Dear Matt: I rejected a job offer, but now wish I had accepted it. Should I e-mail the hiring manager back and ask to be reconsidered? What do you think the employer will say or do?

Matt says: Do you possess a certain skill level or expertise? Were you so coveted by the employer, they would be happy to take you after you rejected them? Then maybe you are still at the top of their list.

If not, it’s going to be tough, because by now they probably have moved on to the next candidate.

What’s missing from this discussion is the reason you gave for not taking the position, says Twin Cities human resources consultant Arlene Vernon (arlenevernon.com).

“If you said the job was not a good fit, or if you commented that the company wasn’t right for you, I’m not sure how you backtrack from that and I’d let the job go,” says Vernon. “Otherwise, make sure you have a compelling reason for the change of heart — a reason that is truthful and believable.

“You’ll need to rebuild your credibility somewhat — and it starts with this initial communication.”

That’s why Vernon’s gut reaction is that you shouldn’t waste your time calling back. But then again, she points out: What do you have to lose?

“The hiring managers may think you’re not a good decisionmaker or that you thought you were getting a better job offer — and it fell through,” says Vernon. “No employer wants to be second choice.”

The worst they can say is that they moved on; the best they can say is “start tomorrow”, says Vernon.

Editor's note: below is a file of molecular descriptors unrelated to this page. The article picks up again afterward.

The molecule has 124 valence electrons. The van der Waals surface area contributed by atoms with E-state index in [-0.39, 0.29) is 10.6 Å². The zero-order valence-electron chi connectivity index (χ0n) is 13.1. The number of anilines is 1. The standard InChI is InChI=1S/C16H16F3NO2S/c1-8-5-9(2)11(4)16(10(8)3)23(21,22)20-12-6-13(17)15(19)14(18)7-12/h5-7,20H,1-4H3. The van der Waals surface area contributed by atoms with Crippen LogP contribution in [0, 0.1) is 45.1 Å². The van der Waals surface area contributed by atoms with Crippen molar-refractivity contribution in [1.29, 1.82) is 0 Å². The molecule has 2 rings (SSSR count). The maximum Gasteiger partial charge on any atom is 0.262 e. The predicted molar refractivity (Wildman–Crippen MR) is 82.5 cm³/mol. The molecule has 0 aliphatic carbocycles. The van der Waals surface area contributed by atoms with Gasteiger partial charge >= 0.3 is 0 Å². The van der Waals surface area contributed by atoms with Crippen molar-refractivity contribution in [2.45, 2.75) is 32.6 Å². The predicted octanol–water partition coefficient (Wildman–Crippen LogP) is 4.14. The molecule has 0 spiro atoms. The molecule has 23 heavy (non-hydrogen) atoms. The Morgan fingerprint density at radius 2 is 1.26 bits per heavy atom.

Whatever you do, don’t send an e-mail asking to be reconsidered. This has to be done via a phone call or face-to-face.

“Considering the sensitivity of the conversation, I would only call,” says Vernon. “The live voice and the personal connection is much more valuable and shows more personal strength and commitment than an e-mail.”

But be truly prepared for the phone conversation — don’t wing it. Write down what you plan to say to make sure you’re coming across as strongly as possible. Then practice it out loud.

And in case they turn you down, practice a brave “thank you”.

If you end up leaving a message, be prepared with your communication. Perhaps this simple approach would work: “Hi, this is —.” I’ve given more thought regarding your offer and I was wondering whether we can discuss it further. Please call me.”

It may be too late — but it’s worth a shot to make that call and try again.

Just don’t be surprised if you hear “no thank you”. But you won’t be any worse off for trying — and at least you will know what the answer is.

Contact Matt at jobslink@startribune.com.